CSIR and ATNS expand passive radar testing


The Council for Scientific and Industrial Research (CSIR) and South Africa’s Air Traffic and Navigation Services (ATNS) company will trial innovative passive radar technology at Kruger Mpumalanga International Airport as passive radar systems continue to gain traction in South Africa.

ATNS and the CSIR signed a Memorandum of Understanding (MoU) in May 2017 on the deployment of passive radar system technology for civil aviation operations, and renewed this in April 2023.

ATNS said both entities are making significant progress in meeting the MoU’s requirements and improving civil aviation safety in South Africa and beyond. ATNS is the sole provider of air traffic management, communication, surveillance, navigation, and training and associated service within South Africa. ATNS manages 10% of the world’s airspace.

The CSIR has collaborated with local companies on passive radar including Peralex and Lochtron, as well as academic institutions (the University of Pretoria and University of Cape Town). Armscor has also provided funding support for passive radar research and development.

Passive radar is much cheaper than active radar, as it has no moving parts and only requires receiving antennas, receiver hardware and a computer – a single node could cost around a few hundred thousand Rand, versus millions of Rand for a traditional radar system.

With the CSIR leading technology development, ATNS has provided technical know-how on system configuration to meet Air Traffic Management (ATM) technical standards requirements, in line with the International Civil Aviation Organization Standards and Recommended Practices (ICAO SARPs).

Over the last eight years the CSIR’s passive radar system has been rolled out to multiple sites in the North-Eastern part of South Africa, including one site on the roof of the CSIR’s buildings in Pretoria, another at the University of the North West (Potchefstroom campus), a third at Emalahleni (Tshwane University of Technology campus), one at Hartebeeshoek and another at OR Tambo International Airport.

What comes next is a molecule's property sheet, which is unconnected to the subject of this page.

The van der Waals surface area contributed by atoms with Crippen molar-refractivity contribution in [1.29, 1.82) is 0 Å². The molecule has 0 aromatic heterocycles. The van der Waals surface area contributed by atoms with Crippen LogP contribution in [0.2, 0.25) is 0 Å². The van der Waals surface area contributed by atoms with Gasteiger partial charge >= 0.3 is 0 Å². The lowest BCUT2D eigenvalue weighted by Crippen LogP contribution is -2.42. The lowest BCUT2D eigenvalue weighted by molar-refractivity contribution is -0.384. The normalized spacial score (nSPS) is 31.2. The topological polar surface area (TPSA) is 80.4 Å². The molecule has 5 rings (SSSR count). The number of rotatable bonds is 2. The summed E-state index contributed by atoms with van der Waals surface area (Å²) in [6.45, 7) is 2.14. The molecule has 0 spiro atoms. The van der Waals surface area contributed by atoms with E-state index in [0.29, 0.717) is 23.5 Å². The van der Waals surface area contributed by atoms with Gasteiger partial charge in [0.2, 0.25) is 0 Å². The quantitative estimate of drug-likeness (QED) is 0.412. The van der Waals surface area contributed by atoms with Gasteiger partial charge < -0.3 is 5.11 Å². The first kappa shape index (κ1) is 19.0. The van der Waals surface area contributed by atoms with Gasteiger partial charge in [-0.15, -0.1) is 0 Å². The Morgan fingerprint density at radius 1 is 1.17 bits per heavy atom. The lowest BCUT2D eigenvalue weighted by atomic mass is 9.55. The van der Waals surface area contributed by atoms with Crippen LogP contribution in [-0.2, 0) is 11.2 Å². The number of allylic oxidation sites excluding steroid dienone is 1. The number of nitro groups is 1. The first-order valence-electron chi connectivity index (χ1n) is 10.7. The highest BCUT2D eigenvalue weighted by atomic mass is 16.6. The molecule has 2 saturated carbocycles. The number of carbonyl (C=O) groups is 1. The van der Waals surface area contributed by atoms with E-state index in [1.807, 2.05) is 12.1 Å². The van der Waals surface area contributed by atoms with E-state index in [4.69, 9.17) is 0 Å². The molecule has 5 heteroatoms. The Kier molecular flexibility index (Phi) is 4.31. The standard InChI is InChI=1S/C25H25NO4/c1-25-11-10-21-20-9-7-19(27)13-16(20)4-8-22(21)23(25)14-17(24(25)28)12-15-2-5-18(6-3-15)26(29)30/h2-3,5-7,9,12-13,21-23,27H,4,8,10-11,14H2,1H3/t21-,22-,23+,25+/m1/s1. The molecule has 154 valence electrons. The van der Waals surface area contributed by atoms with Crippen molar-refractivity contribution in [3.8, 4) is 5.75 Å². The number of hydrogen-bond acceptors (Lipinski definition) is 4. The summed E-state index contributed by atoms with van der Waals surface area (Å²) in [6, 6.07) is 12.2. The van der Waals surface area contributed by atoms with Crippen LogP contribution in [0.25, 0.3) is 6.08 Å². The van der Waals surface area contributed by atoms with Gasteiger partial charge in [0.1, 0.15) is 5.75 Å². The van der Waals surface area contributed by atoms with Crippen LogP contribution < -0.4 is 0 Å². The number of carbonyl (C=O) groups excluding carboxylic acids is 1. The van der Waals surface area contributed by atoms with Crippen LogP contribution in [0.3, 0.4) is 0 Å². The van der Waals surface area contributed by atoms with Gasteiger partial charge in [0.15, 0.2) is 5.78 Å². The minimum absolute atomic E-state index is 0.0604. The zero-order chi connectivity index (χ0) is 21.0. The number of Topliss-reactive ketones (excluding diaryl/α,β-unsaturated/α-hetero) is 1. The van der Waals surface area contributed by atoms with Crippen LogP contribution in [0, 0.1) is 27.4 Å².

Now, ATNS and CSIR engineering teams are currently at Kruger Mpumalanga International Airport (KMIA) to measure and survey passive radar site coverage. The aim is to determine the coverage that the system will provide in the area once deployed. This exercise will also determine the sites and the number of radar antennas to be installed, ATNS said this month.

“Deploying a passive radar at KMIA is an ideal opportunity to test the system, refine the current software and hardware solutions, and monitor continued passive radar performance characterisation testing over a predetermined period. This will include a robust systems engineering approach followed by customisation updating, verification and validation of the Air Traffic Control Passive Radar technology,” ATNS said.

The CSIR has obtained funding from the Technology Innovation Agency (TIA) to mature passive radar for air traffic control. “With the generous funding support from the Technology Innovation Agency, this endeavour aims not only to mature and commercialise passive radar technology but also to foster innovation and technological advancement within South Africa,” the CSIR said.

“By backing projects like this, TIA plays a crucial role in translating research and development efforts into tangible solutions that address pressing challenges, particularly in airspace safety. This strategic collaboration aligns with the broader national strategy to promote homegrown technologies that address regional needs while contributing to global advancements. Through TIA’s support, the initiative endeavours to deliver cost-effective solutions that enhance airspace safety, benefiting South Africa and the broader African continent.”

Transmitters of opportunity